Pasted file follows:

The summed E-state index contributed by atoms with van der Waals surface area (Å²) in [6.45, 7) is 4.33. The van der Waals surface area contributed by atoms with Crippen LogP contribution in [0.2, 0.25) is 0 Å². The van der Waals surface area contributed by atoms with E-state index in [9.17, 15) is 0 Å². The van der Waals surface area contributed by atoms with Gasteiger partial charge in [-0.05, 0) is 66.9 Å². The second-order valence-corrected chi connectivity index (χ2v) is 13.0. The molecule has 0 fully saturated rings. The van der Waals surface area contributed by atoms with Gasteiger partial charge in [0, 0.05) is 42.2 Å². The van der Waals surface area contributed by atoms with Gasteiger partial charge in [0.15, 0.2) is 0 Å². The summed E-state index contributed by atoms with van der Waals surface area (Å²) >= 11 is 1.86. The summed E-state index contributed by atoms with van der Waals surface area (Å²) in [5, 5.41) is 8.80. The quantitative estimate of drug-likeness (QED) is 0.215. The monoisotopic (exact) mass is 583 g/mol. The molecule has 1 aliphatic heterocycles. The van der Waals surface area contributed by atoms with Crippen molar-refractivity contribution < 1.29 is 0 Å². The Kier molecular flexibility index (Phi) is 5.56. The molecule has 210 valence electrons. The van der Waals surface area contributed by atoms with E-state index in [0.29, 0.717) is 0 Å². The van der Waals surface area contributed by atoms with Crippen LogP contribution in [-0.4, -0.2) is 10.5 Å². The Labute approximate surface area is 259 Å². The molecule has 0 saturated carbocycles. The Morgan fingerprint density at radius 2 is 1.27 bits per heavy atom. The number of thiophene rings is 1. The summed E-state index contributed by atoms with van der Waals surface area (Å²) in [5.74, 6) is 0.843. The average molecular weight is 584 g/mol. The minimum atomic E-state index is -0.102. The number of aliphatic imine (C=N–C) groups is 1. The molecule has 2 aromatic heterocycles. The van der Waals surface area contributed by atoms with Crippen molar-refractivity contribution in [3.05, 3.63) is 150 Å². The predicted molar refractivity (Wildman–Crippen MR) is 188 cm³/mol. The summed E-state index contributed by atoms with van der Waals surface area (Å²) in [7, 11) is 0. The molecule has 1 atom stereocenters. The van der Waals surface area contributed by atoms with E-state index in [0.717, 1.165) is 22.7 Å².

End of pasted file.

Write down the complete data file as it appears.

The summed E-state index contributed by atoms with van der Waals surface area (Å²) in [6.45, 7) is 4.33. The van der Waals surface area contributed by atoms with Crippen LogP contribution in [0.2, 0.25) is 0 Å². The van der Waals surface area contributed by atoms with E-state index in [9.17, 15) is 0 Å². The van der Waals surface area contributed by atoms with Gasteiger partial charge in [-0.05, 0) is 66.9 Å². The second-order valence-corrected chi connectivity index (χ2v) is 13.0. The molecule has 0 fully saturated rings. The van der Waals surface area contributed by atoms with Gasteiger partial charge in [0, 0.05) is 42.2 Å². The van der Waals surface area contributed by atoms with Gasteiger partial charge in [0.15, 0.2) is 0 Å². The summed E-state index contributed by atoms with van der Waals surface area (Å²) >= 11 is 1.86. The summed E-state index contributed by atoms with van der Waals surface area (Å²) in [5, 5.41) is 8.80. The quantitative estimate of drug-likeness (QED) is 0.215. The monoisotopic (exact) mass is 583 g/mol. The molecule has 1 aliphatic heterocycles. The van der Waals surface area contributed by atoms with Crippen molar-refractivity contribution < 1.29 is 0 Å². The Kier molecular flexibility index (Phi) is 5.56. The molecule has 210 valence electrons. The van der Waals surface area contributed by atoms with E-state index in [0.29, 0.717) is 0 Å². The van der Waals surface area contributed by atoms with Crippen LogP contribution in [-0.4, -0.2) is 10.5 Å². The Labute approximate surface area is 259 Å². The molecule has 0 saturated carbocycles. The Morgan fingerprint density at radius 2 is 1.27 bits per heavy atom. The number of thiophene rings is 1. The summed E-state index contributed by atoms with van der Waals surface area (Å²) in [5.74, 6) is 0.843. The average molecular weight is 584 g/mol. The minimum atomic E-state index is -0.102. The number of aliphatic imine (C=N–C) groups is 1. The molecule has 2 aromatic heterocycles. The van der Waals surface area contributed by atoms with Crippen molar-refractivity contribution in [3.05, 3.63) is 150 Å². The predicted molar refractivity (Wildman–Crippen MR) is 188 cm³/mol. The summed E-state index contributed by atoms with van der Waals surface area (Å²) in [7, 11) is 0. The molecule has 1 atom stereocenters. The van der Waals surface area contributed by atoms with E-state index in [0.717, 1.165) is 22.7 Å².